Definition

radical innovation

Radical innovation is an invention that destroys or supplants an existing business model.

Unlike architectural or incremental innovation, radical innovation blows up the existing system or process and replaces it with something entirely new. Some see radical innovation and disruptive innovation as interchangeable terms.

Some believe that radical innovation has clear, delineated parameters and point to academic and business leaders influential in this sphere, such as Clayton M. Christensen, as having provided those parameters.

Others, however, advocate for a more subjective determination of what constitutes radical innovation -- although they, too, generally agree that radical innovation wholly replaces an existing design, process or system to create something substantially new and unique.

Radical innovation falls on the farthest end of the innovation continuum. A modular innovation involves changing one module in a design, process or business model to generate significant improvements. An architectural improvement changes how those modules work together to bring significant improvements. Radical innovation changes both the components and how the components interact and puts them together in a new way to create a unique solution.

In business and technology terms, radical innovation happens when a new entry completely disrupts a business or industry. Many point to the rise of Netflix, first as a mail-order movie service and later as a provider of streaming video, as a radical innovation that put the retail-based movie rental model -- and industry giant Blockbuster -- out of business.

Others point to Amazon as a radical innovation, having entered the virtual space completely by leveraging emerging technologies to create an entirely new business model. Contrast that with traditional brick-and-mortar retailers that supplemented existing physical retail space with online sites, a move that’s in line with incremental innovation.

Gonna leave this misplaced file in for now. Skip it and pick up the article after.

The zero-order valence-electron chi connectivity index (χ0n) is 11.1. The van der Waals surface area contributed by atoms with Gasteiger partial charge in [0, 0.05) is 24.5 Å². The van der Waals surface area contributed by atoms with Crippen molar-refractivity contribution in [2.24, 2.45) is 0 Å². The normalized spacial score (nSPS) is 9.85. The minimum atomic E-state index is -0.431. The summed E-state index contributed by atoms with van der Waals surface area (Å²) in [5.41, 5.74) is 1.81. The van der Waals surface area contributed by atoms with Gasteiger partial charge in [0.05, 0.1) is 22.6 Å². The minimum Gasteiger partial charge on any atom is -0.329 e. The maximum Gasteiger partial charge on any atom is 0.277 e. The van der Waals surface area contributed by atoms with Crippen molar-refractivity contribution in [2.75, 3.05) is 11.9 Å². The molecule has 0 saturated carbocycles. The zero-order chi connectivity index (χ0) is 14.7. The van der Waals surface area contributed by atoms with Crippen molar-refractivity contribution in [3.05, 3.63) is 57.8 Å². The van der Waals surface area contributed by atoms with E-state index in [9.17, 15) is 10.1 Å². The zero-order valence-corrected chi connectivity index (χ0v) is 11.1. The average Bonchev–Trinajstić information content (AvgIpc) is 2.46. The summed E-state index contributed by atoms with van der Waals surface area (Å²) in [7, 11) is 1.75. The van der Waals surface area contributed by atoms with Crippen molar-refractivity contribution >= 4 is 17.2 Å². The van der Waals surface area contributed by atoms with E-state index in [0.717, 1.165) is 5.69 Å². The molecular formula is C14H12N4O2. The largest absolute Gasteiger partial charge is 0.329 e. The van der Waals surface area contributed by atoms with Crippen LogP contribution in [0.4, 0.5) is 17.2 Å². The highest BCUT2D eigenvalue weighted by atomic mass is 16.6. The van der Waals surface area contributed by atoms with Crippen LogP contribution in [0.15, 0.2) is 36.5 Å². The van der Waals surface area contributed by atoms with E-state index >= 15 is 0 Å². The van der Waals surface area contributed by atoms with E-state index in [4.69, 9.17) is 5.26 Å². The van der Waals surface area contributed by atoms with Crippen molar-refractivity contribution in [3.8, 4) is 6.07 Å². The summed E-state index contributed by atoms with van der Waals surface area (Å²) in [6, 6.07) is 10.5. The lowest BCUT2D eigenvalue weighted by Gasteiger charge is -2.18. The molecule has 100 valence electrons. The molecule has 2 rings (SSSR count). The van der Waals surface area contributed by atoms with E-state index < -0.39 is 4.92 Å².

When successfully achieved, radical innovation typically results in a high level of reward. However, it also comes with a high degree of risk. Similarly, there's usually a high degree of resistance to it and a corresponding slow rate of adoption because of its disruptive nature.

As a result, many organizations tend to focus on incremental innovation that allows leaders to introduce changes over time, making adoption more likely and simultaneously lowering risks of failure.

Although radical innovation does indeed come with a high risk of failure, organizations and individuals can plan for radical innovation; it is often strategically sought, fostered and intentional.

This was last updated in December 2015

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Have you worked for companies that have attempted radical innovation? How did it work out for them?
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We strive for it in my industry. Sometimes we get it spectacularly right.

In the film business where every movie wants to be something entirely new, every film is exactly like anything that's come before. That's a standard pitch for us - "my film is just like The Martian except it's set at the North Pole just like that film about Shackleton and...."

But in the process of making old stores new again, the industry has created hand-held cameras, cameras so tiny they are literally finger-held, digital film and sound recorders, linear editing, YouTube, Netflix' full season downloads, high-speed imagery, 3D, Dolby sound, DVRs and their game-changing 30-second skip, GoPros, reality TV (In the late 80s I produced one of the first fully-scripted "reality" shows, "The Street"), budgeting and scheduling software (Michael Crichton won an Academy Award for creating the first), LED lights. And, of course, the Kardashians....
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